MAUM2004.a | Open letter - Marichette
Open letter - Marichette
February 14th 1895, 19th century
This artefact belongs to: © Centre d'études acadiennes
Keys to History
In the late 19th century, a time when women's role and opinion were still not highly valued, someone who spoke out against received ideas and was not afraid to stir up Acadian public opinion made her appearance -- Marichette, a colourful old Acadian woman. The mother of many children, she was poor and not well educated, but she led her husband around by the nose. Marichette was actually a persona created by Émilie C. LeBlanc (1863-1935), a schoolteacher on St. Mary's Bay, in Nova Scotia, who was originally from Memramcook, NB.
Between 1895 and 1898, the newspaper L'Évangéline published a series of 13 letters from Marichette. In colloquial style, the writer looked at Acadian society with a critical eye, raising issues such as women's rights, Acadian pride and the living conditions of Acadians. Politics, religion and the economy were all subjects of her letters.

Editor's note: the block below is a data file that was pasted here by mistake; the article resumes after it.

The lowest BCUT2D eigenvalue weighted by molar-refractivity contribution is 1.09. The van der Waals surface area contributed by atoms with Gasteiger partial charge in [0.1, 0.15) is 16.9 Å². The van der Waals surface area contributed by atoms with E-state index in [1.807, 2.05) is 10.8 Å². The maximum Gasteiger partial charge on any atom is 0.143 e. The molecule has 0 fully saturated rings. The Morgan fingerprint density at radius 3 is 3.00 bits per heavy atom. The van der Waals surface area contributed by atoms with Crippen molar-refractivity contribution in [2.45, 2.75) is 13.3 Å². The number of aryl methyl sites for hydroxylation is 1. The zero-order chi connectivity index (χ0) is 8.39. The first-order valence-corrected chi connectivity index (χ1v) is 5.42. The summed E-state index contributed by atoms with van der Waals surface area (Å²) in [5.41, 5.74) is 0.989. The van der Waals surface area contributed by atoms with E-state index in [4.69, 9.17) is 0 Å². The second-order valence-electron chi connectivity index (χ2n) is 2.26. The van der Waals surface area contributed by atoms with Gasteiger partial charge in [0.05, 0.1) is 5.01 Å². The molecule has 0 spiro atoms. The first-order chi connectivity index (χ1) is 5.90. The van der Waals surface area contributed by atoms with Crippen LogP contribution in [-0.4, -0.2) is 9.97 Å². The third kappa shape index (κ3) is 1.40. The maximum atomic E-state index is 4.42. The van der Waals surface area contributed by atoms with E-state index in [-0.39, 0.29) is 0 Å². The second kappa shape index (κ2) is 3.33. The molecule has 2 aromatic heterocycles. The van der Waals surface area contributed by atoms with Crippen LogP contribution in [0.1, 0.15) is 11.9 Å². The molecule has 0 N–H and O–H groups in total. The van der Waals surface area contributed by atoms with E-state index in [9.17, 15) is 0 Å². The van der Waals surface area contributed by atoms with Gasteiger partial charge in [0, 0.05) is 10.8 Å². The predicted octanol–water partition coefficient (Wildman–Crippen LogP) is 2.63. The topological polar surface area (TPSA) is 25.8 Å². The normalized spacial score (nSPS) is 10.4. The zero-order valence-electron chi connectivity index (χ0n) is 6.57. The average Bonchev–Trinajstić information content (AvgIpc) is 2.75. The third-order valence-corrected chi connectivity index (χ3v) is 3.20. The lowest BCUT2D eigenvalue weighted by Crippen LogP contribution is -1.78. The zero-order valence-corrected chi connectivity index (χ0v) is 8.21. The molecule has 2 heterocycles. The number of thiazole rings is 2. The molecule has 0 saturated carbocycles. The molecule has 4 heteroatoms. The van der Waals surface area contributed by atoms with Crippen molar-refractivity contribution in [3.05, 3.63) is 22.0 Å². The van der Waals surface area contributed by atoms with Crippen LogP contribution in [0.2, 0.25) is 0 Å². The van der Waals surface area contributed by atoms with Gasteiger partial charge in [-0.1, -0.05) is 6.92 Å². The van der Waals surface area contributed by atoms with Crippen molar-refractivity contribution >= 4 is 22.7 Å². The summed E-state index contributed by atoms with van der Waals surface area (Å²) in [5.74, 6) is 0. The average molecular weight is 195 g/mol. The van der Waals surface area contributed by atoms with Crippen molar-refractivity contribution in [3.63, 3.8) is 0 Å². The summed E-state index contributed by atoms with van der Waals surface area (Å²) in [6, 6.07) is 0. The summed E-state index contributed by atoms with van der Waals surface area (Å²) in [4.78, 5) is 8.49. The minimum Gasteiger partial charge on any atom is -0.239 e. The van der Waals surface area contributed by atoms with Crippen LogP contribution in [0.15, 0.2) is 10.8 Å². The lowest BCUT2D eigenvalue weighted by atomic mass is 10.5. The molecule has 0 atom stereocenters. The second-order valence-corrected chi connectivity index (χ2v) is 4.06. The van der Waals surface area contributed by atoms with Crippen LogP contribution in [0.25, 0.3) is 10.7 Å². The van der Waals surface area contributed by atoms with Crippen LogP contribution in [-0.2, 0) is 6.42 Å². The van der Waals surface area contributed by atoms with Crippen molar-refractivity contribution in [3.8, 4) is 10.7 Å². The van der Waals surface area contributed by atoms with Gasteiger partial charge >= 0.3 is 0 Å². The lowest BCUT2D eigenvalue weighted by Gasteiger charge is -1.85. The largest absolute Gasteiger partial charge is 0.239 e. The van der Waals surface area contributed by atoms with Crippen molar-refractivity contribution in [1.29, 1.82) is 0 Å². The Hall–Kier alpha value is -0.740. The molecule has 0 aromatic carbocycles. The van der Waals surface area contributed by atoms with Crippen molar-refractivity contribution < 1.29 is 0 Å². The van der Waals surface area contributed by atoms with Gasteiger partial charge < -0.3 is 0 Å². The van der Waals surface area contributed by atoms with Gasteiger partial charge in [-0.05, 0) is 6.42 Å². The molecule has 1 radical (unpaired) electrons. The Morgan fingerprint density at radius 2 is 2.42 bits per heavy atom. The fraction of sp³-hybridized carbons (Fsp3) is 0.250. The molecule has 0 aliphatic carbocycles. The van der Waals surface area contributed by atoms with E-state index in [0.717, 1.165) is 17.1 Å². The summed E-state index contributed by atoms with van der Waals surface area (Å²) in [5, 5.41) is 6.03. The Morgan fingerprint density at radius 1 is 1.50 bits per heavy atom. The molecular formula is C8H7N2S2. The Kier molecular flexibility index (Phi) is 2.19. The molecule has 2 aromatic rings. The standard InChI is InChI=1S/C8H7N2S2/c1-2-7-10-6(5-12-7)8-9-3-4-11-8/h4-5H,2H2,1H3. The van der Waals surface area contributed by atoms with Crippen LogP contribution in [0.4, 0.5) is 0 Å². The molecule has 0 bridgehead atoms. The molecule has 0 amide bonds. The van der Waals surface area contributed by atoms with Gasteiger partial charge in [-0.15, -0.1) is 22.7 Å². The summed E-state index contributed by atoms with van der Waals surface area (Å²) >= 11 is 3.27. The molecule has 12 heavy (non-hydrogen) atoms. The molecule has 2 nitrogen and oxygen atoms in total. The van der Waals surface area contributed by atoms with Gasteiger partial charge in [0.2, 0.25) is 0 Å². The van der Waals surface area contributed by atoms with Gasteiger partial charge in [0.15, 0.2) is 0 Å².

Despite the short duration of her "correspondence," Marichette managed to spark a social debate, attracting sympathizers and detractors, leaving no one indifferent.
Marichette's letters are written in colloquial language.
Émilie LeBlanc, alias Marichette, taught in Weymouth, NS.
After four years of writing her letters, Marichette stopped in 1898.
Marichette's true identity was unknown for a long time.